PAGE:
The golden flesh of new sweet potato varieties is proving to be very valuable in one of the world's poorest nations, Timor-Leste.
Thanks to the new varieties, farmers in the young tropical nation not only have a more reliable crop that out-yields the local varieties of sweet potato, they can also produce a highly nutritious food.
Professor William Erskine, Director of The University of Western Australia's Centre for Legumes in Mediterranean Agriculture (CLIMA) and UWA Institute of Agriculture, is co-author of a study which outlines the uses of sweet potato in a country that is third in a UN ranking of countries with the highest percentage of chronically malnourished children.
In Timor-Leste, sweet potato is mainly a breakfast or snack food. It is boiled in water, baked or roasted over an open fire or fried in oil.
Published in the journal Field Crops Research, the study shows how the new varieties are helping to improve life for Timor-Leste's 1.1 million people, of whom more than 80 per cent are subsistence farmers.
CLIMA; UWA's Institute of Agriculture; the Ministry of Agriculture, Forestry and Fisheries in Timor-Leste; and the Seeds of Life Program collaborated on the 198 farmer-managed trials over the 2006 - 2007 and 2007 - 2008 growing seasons. The Project is supported by AusAID and Australian Centre for International Agricultural Research (ACIAR).
Whether the sweet potato varieties were planted in a mixed plot with maize, cassava, beans and/or yams and whether the plots were weeded or not had no effect on the sweet potato yield. The varieties also produced a sweet potato that was more marketable because of its smooth skin and flesh and regular shape.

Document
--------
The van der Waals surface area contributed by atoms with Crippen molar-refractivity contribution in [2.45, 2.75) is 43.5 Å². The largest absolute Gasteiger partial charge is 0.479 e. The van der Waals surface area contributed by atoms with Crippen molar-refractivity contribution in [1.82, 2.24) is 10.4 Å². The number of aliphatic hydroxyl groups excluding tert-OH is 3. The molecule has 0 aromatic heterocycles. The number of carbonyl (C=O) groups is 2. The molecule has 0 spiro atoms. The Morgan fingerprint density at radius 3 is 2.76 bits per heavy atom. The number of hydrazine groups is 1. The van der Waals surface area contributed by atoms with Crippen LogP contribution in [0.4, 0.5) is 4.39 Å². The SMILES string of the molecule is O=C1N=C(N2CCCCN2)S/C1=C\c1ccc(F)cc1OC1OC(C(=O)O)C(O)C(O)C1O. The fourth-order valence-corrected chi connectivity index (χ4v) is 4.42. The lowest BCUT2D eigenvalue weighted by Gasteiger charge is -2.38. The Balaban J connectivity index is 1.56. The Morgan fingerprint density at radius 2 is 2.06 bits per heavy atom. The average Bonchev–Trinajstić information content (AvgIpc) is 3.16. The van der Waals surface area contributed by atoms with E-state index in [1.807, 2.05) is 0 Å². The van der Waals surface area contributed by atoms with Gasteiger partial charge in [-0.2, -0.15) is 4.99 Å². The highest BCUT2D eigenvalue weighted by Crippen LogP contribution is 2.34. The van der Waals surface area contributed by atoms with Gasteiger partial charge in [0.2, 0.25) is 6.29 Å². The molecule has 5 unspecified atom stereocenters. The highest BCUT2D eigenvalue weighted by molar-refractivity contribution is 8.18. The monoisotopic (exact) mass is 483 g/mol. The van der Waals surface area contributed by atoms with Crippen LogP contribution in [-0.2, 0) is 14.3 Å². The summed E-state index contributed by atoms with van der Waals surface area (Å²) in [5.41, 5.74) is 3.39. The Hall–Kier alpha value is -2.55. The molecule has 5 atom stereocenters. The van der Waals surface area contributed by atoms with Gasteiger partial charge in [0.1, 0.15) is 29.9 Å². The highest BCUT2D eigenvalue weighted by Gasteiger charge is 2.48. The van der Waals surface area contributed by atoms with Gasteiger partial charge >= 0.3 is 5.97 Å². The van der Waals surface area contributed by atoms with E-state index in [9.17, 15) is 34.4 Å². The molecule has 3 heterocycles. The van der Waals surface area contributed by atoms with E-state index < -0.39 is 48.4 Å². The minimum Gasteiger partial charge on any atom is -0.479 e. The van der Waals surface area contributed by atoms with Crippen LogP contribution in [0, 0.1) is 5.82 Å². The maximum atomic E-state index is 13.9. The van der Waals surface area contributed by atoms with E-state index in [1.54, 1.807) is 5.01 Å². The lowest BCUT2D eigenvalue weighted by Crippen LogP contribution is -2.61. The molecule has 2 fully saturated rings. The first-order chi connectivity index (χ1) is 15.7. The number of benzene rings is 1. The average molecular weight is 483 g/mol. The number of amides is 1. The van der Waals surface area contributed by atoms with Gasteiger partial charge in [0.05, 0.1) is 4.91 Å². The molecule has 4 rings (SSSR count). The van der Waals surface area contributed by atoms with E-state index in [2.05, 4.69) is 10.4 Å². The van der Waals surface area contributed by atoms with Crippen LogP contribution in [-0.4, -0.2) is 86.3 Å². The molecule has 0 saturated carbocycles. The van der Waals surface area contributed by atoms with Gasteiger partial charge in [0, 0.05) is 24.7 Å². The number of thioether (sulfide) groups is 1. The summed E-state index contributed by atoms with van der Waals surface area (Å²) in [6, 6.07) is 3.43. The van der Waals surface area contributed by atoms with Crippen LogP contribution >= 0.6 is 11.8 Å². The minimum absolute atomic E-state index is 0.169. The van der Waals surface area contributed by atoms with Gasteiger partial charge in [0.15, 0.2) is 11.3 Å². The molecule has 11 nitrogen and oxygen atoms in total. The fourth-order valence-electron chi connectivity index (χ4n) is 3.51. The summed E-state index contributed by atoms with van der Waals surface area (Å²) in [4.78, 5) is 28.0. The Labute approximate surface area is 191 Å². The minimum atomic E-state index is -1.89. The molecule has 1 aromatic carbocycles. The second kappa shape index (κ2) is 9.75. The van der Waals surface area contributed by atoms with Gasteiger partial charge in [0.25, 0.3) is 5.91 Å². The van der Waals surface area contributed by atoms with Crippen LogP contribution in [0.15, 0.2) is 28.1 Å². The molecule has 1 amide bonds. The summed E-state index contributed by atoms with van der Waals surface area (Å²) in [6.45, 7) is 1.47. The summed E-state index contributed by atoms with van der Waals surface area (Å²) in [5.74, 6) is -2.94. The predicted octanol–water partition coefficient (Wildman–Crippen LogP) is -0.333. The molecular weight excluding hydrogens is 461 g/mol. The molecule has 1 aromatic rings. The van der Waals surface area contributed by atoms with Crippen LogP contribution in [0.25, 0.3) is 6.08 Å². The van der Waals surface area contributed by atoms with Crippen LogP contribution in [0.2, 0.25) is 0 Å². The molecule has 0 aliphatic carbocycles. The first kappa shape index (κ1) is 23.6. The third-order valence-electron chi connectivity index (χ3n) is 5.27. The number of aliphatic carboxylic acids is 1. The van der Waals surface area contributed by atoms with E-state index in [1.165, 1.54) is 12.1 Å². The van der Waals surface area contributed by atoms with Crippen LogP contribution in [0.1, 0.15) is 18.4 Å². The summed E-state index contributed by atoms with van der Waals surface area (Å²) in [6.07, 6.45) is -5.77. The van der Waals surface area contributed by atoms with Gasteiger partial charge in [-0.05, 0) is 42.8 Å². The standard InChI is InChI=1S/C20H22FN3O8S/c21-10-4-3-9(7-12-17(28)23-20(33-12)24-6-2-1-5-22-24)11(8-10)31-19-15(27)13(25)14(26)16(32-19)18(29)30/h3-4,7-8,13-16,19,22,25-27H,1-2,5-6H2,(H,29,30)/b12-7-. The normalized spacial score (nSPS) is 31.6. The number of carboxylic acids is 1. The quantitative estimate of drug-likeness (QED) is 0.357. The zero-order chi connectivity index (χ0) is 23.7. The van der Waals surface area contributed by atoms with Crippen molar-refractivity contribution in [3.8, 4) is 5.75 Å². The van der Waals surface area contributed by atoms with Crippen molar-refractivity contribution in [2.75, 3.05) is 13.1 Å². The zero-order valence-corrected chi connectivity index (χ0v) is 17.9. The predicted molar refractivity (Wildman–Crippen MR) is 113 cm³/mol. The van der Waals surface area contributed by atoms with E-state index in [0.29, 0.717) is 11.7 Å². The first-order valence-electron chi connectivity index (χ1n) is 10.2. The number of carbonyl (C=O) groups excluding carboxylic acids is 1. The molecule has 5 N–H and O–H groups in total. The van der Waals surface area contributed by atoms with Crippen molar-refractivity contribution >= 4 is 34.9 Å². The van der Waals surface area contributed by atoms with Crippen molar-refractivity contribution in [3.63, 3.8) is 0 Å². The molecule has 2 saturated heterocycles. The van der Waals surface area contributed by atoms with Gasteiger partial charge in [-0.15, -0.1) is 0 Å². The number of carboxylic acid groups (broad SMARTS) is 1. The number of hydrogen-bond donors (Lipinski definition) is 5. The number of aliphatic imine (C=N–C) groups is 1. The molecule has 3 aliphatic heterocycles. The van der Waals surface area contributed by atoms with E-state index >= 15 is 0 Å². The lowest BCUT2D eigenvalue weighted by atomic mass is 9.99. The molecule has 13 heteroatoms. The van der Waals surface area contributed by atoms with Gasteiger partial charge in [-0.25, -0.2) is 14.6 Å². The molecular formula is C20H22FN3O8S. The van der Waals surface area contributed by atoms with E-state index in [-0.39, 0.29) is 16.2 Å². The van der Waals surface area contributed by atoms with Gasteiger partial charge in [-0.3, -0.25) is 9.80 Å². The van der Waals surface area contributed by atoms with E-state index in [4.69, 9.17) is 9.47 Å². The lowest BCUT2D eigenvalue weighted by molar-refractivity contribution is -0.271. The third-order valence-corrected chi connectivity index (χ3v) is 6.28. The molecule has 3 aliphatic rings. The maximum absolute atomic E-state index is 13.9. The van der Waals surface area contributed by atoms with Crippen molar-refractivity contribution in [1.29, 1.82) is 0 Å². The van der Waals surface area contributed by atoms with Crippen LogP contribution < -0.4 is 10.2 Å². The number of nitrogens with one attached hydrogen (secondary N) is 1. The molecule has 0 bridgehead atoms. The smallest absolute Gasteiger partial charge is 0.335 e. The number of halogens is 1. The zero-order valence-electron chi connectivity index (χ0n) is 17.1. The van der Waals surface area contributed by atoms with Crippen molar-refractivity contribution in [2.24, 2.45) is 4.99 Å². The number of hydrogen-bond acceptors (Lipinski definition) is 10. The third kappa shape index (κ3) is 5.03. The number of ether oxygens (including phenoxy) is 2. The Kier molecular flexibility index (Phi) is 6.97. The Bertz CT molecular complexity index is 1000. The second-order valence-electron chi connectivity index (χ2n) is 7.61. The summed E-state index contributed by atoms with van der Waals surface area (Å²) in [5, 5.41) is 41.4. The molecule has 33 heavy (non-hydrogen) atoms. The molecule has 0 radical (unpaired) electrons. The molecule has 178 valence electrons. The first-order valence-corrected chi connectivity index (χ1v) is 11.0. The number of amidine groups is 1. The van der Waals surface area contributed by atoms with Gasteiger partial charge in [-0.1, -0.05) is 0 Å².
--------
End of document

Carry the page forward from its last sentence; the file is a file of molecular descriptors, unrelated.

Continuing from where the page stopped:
One of the varieties, which is high in calories and has good levels of beta-carotene (the red/orange pigment in plants that is a source of vitamin A), is likely to help prevent calorie malnutrition as well as vitamin A deficiency, which can cause cancer, birth defects, impaired immune function and night blindness. Sweet potato stores well and maintains its beta-carotene for at least 50 days. It is also retained during cooking.
The study was unique in involving farmers in the trials and in interviewing them after harvest. "The farmers were asked about characteristics in the local and test varieties and whether they would re-plant and why," the authors write. The new varieties are being widely adopted across Timor-Leste.
Professor William Erskine (UWA Centre for Legumes in Mediterranean Agriculture and UWA Institute of Agriculture) (+61 8) 6488 1903
Michael Sinclair-Jones (UWA Public Affairs) (+61 8) 6488 3229 / (+61 4) 00 700 783